It is a fact that technologies used on movie sets today have changed the way movies are made and the way people watch them. In cinemas today, 2D is no longer the only option, what with 3D and IMAX thrown into the mix. But if you think it’s amazing to watch a movie and feel like you’re a part of it, imagine what the film crew and the actors have to go through to deliver such a fantastic movie experience. If you’re no stranger to behind-the-scene shots, then you probably have a good idea what directors and a production team employ to create a fantastic film.
The battle scenes in The Lord of the Rings trilogy, for example, weren’t made with the participation of thousands of people in full ensemble, but through the use of a new technology called Multiple Agent Simulatin System in Virtual Environment or MASSIVE. It was created by New Zealander Stephen Regelous and was used to populate battle scenes by the tens of thousands. Without it, Peter Jackson would have to hire a lot of people to play the role of Orcs, elves and humans. Because technology doesn’t sleep, newer advancements are set to revolutionize filmmaking.
Considering what a 3D printer is capable of creating, 3D printing will definitely change the way movies are created from a production design perspective. Depending on the features, a 3D printer is capable of creating objects down to the finest detail. So it’s not a surprise that it has already been used by some of the movies in Hollywood. Remember Peter Quill’s spaceship in Guardians of the Galaxy? Its canopy was actually printed in 3D. Avengers: Age of Ultron also included 3D printing in their production design toolkit.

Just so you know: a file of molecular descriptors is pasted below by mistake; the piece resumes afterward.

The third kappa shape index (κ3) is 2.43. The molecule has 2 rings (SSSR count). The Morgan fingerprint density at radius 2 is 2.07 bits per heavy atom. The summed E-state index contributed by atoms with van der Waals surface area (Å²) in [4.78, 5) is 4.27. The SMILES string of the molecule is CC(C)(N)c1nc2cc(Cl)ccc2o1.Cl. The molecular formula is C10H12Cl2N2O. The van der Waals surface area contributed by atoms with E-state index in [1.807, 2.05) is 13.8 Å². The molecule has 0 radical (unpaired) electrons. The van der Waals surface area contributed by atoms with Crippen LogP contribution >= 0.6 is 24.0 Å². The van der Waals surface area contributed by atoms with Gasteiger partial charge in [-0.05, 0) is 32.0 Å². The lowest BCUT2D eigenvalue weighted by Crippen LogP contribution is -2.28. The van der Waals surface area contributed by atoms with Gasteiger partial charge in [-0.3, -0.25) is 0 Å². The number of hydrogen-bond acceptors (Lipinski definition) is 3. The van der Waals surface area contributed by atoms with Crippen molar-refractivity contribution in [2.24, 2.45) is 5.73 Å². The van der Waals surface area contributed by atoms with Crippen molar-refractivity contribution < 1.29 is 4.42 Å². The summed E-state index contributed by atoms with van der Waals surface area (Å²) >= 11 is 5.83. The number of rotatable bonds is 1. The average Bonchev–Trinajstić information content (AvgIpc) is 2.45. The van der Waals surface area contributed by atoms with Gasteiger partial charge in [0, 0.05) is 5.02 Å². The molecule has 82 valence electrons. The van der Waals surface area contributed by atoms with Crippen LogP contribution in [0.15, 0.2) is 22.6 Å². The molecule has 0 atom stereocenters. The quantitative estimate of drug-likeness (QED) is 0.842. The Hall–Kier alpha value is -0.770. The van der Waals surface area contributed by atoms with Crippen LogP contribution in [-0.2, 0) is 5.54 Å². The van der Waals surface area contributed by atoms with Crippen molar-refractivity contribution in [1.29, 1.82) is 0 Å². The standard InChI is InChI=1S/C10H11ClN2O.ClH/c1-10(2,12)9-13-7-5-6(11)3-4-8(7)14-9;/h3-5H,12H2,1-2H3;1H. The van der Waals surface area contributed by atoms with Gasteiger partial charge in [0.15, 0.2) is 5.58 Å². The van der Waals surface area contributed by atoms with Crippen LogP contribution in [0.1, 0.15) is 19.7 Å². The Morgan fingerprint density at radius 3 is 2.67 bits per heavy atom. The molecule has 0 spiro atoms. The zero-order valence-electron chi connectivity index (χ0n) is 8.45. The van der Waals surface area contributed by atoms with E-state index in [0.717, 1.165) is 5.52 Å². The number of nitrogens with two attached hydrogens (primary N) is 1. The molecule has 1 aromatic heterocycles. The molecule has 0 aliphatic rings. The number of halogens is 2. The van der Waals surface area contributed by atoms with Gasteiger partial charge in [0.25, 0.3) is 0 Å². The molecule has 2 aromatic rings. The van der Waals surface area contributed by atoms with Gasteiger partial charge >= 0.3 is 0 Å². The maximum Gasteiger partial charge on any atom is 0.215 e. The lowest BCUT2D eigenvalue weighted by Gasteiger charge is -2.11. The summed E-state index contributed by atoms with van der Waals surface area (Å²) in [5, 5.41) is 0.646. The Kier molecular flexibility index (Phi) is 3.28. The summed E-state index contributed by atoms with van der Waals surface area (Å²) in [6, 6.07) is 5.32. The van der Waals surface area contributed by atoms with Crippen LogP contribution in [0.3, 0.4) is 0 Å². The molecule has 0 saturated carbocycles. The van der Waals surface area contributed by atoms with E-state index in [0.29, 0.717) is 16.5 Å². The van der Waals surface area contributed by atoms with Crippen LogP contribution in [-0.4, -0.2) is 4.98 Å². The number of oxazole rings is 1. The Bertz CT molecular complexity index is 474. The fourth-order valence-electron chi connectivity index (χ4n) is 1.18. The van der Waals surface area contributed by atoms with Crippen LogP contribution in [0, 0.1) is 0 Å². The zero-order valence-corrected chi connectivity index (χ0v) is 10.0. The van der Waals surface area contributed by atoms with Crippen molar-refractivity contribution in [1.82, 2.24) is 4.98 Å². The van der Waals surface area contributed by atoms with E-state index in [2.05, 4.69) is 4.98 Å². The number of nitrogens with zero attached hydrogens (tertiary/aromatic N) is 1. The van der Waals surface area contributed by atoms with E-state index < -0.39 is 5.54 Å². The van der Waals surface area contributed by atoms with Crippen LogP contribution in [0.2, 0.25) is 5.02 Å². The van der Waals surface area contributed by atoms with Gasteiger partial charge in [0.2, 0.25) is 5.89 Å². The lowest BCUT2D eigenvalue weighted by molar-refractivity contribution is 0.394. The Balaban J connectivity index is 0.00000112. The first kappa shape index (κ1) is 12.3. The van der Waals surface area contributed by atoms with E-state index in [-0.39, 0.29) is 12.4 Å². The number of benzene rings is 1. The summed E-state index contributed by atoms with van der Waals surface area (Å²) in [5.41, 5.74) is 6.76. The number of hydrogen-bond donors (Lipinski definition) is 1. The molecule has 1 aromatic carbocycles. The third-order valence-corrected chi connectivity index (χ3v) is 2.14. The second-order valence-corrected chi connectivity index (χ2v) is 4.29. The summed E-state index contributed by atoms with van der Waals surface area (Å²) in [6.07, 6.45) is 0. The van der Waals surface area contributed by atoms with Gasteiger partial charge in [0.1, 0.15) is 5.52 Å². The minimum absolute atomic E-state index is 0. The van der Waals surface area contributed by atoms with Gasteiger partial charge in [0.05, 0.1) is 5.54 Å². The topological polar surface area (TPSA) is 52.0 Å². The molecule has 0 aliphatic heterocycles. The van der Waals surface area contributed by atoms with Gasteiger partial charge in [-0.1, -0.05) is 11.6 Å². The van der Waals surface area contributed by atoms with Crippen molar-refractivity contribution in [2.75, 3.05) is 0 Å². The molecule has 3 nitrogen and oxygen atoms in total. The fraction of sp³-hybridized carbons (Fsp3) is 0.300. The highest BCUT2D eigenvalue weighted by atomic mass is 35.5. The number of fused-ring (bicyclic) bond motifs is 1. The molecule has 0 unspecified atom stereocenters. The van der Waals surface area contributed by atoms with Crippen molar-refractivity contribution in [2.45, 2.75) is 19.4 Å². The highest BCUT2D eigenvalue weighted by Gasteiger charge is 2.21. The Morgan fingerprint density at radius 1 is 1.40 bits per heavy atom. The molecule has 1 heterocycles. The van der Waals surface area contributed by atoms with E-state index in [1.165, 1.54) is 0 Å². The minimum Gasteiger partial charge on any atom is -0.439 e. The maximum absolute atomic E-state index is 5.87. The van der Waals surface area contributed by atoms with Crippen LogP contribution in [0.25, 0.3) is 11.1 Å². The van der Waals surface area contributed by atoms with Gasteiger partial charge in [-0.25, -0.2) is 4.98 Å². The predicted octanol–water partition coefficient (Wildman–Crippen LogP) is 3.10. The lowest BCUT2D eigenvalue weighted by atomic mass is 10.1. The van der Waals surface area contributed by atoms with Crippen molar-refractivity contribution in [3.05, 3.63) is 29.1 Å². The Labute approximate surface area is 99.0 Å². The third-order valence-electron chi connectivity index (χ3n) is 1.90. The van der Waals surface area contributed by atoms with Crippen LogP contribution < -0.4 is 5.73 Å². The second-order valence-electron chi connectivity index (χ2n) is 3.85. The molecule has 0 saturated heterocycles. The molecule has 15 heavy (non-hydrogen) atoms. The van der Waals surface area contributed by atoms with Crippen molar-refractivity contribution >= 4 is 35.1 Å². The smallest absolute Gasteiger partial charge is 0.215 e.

The capability of one technology can be combined with that of another to create a hybrid that offers a new and better function. This is the idea behind the Depth Kit that repurposed the depth-sensing camera from Microsoft Kinect to capture a 3D CGI sculpture. What VFX photographer Andrew Gant did was to sync the Depth Kit with the camera used for filming. This produced a 3D animation that is perfectly aligned to the character and action in the short film called Miles. The software has taken 3D animation and filming to a whole new level, but at a less expensive cost.
Virtual Reality (VR)
Virtual reality is nothing new, but it has yet to make its way to filmmaking. But just imagine the possibilities. Filmmakers would be able to design and provide a 3D representation of a full production set before the actual thing is built, giving them an idea of what a movie can look like when it’s completed. As a pre-production tool, it will save moviemakers time and money. It is a practical tool filmmakers can use.
Going beyond pre-production, Virtual Reality can be used to provide the audience with an interactive and immersive cinematic experience, whether as a marketing tool, or to give the moviegoers a glimpse into a character’s backstory.
With more technologies available, movie making and movie watching would continue to evolve.
Article by G4 Design House